The employer, after the injury made changes to the policy requiring all slaughter persons to wear cut resistant gloves. The Judge said,” it was the employer’s “responsibility and capacity to enforce obedience to the system”

The Lessons

If you have a policy, as a Frontline Manager you must enforce it. Use performance management strategies, education and training strategies. PS You must record your actions.
If the process or policy you have developed impedes the work, risks assess it and review it (don’t let team members just disregard the policy, be active in your approach). The courts are saying that there really is no excuse. Everyone is accountable in the system.

If you would like me to send you a basic risk assessment template inbox me and I’ll email it over.

Tompkins v Kemp Meats Pty Ltd [2013] QDC 184 (17 July 2013)
Picture http://www.gympietimes.com.au

I pushed and shoved the driver

,I don’t know why he ended up in hospital with rib and facial injuries.

An employee weighing 100kg had an altercation with a 60kg employee which ended up in a hospital.

The Story

The employee who was driving a fork lift at work had his path blocked by a tanker. After repeatedly sounding his horn and swearing at the driver of the tanker. The tanker driver dismounted from the truck and was met by the 100kg forklift driver swearing and assaulted the tanker driver striking him in the face and ribs.

The Court heard that the forklift driver only pushed and shoved the driver. After the employer carried out an internal investigation it determined that the forklift driver would be terminated and tanker driver was banned from ever returning to any of the organisations work sites.

The employee claimed he was unfairly dismissed. Remember the filter that the FWA uses is

a. Was the dismissal Fair,

b. Was the dismissal Unjust in light of the events and

c. Was the dismissal Harsh given the history, events and outcome.

The commission found that the employee was not unfairly dismissed and his claim was rejected.

The commission highlighted that the evidence provided by the employee was questionable given the severity of the injuries the tanker driver sustained, when making the decision.

The commissioner in her ruling said that the forklift driver did have other options other than fighting and found that the response to the threat was disproportionate to the threat. Saying that that, “the worker’s actions weren’t reasonable or proportionate and that he didn’t act in self-defence.”

The Upshot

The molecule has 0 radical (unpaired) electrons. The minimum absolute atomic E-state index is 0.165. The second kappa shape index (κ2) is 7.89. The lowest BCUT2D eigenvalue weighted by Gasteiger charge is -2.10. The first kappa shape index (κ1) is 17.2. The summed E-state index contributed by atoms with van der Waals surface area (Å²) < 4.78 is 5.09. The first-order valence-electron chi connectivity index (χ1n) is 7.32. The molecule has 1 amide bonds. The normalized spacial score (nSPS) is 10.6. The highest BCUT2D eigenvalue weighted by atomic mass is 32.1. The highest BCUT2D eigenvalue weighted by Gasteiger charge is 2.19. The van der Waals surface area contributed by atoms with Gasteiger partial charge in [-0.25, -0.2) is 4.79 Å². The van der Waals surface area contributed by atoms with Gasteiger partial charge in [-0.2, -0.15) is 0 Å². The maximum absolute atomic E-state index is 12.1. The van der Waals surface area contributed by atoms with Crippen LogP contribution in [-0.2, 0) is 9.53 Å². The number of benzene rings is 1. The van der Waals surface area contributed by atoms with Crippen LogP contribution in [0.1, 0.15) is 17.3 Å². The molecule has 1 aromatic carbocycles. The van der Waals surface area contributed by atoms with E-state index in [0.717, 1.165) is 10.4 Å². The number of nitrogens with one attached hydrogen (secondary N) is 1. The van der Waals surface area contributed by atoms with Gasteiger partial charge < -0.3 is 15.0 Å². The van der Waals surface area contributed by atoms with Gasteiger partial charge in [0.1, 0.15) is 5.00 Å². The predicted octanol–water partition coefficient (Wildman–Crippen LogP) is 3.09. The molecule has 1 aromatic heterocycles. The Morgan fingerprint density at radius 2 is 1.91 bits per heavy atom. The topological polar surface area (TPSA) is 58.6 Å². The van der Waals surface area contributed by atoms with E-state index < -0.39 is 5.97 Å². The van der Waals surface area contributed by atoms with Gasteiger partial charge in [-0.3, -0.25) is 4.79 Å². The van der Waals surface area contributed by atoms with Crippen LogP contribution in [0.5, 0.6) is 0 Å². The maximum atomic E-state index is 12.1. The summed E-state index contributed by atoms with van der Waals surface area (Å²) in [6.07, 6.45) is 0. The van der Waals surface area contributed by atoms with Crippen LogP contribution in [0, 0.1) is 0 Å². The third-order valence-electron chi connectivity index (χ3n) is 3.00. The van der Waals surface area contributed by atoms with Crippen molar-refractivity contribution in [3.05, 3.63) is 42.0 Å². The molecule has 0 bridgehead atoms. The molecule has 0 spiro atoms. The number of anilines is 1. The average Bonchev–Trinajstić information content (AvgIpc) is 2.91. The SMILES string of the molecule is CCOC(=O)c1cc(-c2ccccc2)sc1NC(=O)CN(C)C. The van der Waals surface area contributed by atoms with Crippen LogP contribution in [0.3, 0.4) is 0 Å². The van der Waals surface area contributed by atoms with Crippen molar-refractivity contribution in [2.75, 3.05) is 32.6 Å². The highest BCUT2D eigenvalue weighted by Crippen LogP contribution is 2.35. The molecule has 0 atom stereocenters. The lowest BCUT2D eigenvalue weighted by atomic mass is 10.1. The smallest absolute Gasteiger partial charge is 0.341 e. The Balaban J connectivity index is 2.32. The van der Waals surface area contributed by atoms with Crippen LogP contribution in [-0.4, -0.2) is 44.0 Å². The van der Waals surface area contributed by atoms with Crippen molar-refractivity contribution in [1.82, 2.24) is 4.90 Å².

As a manager consider, what are the likely things that would occur in the workplace?, what parameters should be set? i.e. behavioural codes of practice, what is acceptable and unacceptable behaviour? and of course how is it inducted and reviewed. Also, your investigation process and recommendation process comes under scrutiny. For those of you who have done the Diploma of Management. This was in your Dropbox.

Chapman v Lion-Dairy and Drinks Pty Ltd [2013] FWC 3436 (14 June 2013)

An employee found asleep

in the crib room gets dismissed and then wins his claim for unfair dismissal..

The Story

An employee who said that there was a safely concern with the machinery he was using. Instead of reporting it went to the crib room(lunch room) and waited until the shift was over.

On one occasion the employee just left work without letting the employer know that he  had gone.

The employer dismissed the employee for behaving contrary to the policy and procedures of the organisation. There were other issues that had occurred and this incident was when the final warning was given.

The commissioner did find that the employer unfairly dismissed the employee and award the employee $7,769 in compensation. It found that reinstatement was not possible because the employer employee relationship had been damaged.

The Commission heard the worker had been spoken to about his work performance previously, admitted he would occasionally “nod off” at work, and had received a final written warning following a collision at the worksite in early 2013.

It also heard the worker failed to mention the loader’s defective bucket in the pre-start safety book – writing instead that the loader was “okay to use” – which raised doubts about his claims.

The Upshot

Fair reasonable not harsh. I thought the termination was justified and warranted, from the commissioner point of view in the application of the FWA Act. I can see that it was not procedural in nature. That is the employer didn’t follow a process for the dismissal. So, the upshot, follow a process.

George Szentpaly v Basin Sands Logistics Pty Ltd [2013] FWC 4213 (16 October 2013)